Doctor of Philosophy (PhD)
This dissertation argues that wandering, whether across cities (flânerie) or across geographic regions and countries (travel), is a process of not only finding meaning but also one of confronting alienation and dislocation, conditions of the fragmentariness of modern life, which is signified by transnationalism, media, technology, and consumerism. This examination of flânerie, travel, and cosmopolitanism investigates three women writers’ representations of navigating an alienating, fragmented world—or, more simply, of the search for a sense of home and/or belonging. Transatlantic writers Mary McCarthy, Elizabeth Bishop, and Zadie Smith not only consider specific places and suspended in-betweens but also write spaces that transcend or redefine regional and national boundaries. Although their works offer many shifting, fluid, and suspended boundaries, particularly of place, space, and time, delineations and imaginaries of the nation simmer below the surface.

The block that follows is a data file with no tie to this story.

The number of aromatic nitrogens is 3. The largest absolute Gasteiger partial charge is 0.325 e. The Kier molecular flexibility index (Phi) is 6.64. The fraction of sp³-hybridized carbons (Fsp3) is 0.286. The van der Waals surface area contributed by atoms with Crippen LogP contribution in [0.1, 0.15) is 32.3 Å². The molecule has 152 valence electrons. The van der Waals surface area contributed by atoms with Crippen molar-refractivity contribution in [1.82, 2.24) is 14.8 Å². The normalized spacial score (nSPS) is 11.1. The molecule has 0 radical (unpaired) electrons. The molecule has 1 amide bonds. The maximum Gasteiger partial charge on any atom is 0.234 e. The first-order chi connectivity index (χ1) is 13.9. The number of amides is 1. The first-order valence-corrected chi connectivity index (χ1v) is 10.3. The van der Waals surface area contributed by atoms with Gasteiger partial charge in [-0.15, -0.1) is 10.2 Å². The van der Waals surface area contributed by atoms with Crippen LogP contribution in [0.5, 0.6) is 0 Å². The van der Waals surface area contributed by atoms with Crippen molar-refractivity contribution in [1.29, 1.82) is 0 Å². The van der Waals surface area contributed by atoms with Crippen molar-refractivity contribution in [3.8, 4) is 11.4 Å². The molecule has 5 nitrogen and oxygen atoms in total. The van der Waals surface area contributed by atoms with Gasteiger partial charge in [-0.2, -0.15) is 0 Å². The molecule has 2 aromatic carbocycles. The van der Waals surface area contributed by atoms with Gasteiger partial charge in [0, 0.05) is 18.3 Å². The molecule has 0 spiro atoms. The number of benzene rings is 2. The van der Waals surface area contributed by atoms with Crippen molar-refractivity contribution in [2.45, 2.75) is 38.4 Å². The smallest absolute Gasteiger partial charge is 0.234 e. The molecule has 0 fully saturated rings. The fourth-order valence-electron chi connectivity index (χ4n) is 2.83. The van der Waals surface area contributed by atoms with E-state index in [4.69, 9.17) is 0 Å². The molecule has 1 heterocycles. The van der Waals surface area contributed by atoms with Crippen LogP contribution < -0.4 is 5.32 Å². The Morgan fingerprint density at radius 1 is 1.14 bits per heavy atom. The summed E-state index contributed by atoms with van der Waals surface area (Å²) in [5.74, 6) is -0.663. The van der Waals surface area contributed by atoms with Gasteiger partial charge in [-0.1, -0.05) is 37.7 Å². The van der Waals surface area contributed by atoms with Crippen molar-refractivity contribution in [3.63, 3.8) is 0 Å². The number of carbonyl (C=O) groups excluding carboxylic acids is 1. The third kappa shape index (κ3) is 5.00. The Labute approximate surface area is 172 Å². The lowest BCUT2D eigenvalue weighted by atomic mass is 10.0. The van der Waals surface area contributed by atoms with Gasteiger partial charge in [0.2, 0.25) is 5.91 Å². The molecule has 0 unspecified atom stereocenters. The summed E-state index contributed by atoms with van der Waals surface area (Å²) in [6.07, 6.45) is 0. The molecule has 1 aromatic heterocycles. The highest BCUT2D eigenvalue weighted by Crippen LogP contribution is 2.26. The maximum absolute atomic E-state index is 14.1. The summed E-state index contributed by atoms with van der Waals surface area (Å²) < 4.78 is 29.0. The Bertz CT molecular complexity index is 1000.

Hughes, Charla Allyn, "Fragments and Flânerie: Modernity, Cosmopolitanism, and the Art of Wandering" (2019). LSU Doctoral Dissertations. 4848.
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